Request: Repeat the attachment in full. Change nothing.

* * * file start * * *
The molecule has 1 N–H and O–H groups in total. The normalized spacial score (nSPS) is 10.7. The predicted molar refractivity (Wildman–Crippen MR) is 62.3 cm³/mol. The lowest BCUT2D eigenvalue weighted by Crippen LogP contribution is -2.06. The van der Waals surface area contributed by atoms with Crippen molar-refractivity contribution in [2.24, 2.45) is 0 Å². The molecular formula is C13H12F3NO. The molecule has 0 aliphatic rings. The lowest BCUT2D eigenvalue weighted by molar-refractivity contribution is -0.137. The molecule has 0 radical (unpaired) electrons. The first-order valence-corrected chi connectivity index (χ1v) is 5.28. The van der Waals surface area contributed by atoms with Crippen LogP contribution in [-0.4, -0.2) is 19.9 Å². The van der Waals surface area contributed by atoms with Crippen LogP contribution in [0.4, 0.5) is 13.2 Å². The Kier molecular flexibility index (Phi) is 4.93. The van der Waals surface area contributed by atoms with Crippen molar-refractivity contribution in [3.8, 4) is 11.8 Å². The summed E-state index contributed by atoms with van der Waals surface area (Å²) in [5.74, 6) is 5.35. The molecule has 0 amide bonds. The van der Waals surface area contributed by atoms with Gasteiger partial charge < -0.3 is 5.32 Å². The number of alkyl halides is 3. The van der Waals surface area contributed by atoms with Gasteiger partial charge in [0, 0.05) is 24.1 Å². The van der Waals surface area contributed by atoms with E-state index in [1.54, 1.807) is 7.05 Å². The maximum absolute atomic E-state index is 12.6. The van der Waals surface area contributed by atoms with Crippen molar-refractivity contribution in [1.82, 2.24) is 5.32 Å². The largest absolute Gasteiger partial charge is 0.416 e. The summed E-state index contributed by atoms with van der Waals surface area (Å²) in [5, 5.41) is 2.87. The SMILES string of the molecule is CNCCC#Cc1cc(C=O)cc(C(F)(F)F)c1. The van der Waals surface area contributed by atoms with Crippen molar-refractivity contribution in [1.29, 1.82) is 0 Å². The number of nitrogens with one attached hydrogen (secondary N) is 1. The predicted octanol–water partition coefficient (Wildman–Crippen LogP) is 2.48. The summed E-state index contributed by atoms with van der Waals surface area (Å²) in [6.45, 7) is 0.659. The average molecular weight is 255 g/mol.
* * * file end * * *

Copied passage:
The molecule has 1 N–H and O–H groups in total. The normalized spacial score (nSPS) is 10.7. The predicted molar refractivity (Wildman–Crippen MR) is 62.3 cm³/mol. The lowest BCUT2D eigenvalue weighted by Crippen LogP contribution is -2.06. The van der Waals surface area contributed by atoms with Crippen molar-refractivity contribution in [2.24, 2.45) is 0 Å². The molecular formula is C13H12F3NO. The molecule has 0 aliphatic rings. The lowest BCUT2D eigenvalue weighted by molar-refractivity contribution is -0.137. The molecule has 0 radical (unpaired) electrons. The first-order valence-corrected chi connectivity index (χ1v) is 5.28. The van der Waals surface area contributed by atoms with Crippen LogP contribution in [-0.4, -0.2) is 19.9 Å². The van der Waals surface area contributed by atoms with Crippen LogP contribution in [0.4, 0.5) is 13.2 Å². The Kier molecular flexibility index (Phi) is 4.93. The van der Waals surface area contributed by atoms with Crippen molar-refractivity contribution in [3.8, 4) is 11.8 Å². The summed E-state index contributed by atoms with van der Waals surface area (Å²) in [5.74, 6) is 5.35. The molecule has 0 amide bonds. The van der Waals surface area contributed by atoms with Gasteiger partial charge < -0.3 is 5.32 Å². The number of alkyl halides is 3. The van der Waals surface area contributed by atoms with Gasteiger partial charge in [0, 0.05) is 24.1 Å². The van der Waals surface area contributed by atoms with E-state index in [1.54, 1.807) is 7.05 Å². The maximum absolute atomic E-state index is 12.6. The van der Waals surface area contributed by atoms with Crippen molar-refractivity contribution in [1.82, 2.24) is 5.32 Å². The largest absolute Gasteiger partial charge is 0.416 e. The summed E-state index contributed by atoms with van der Waals surface area (Å²) in [5, 5.41) is 2.87. The SMILES string of the molecule is CNCCC#Cc1cc(C=O)cc(C(F)(F)F)c1. The van der Waals surface area contributed by atoms with Crippen molar-refractivity contribution in [1.29, 1.82) is 0 Å². The number of nitrogens with one attached hydrogen (secondary N) is 1. The predicted octanol–water partition coefficient (Wildman–Crippen LogP) is 2.48. The summed E-state index contributed by atoms with van der Waals surface area (Å²) in [6.45, 7) is 0.659. The average molecular weight is 255 g/mol.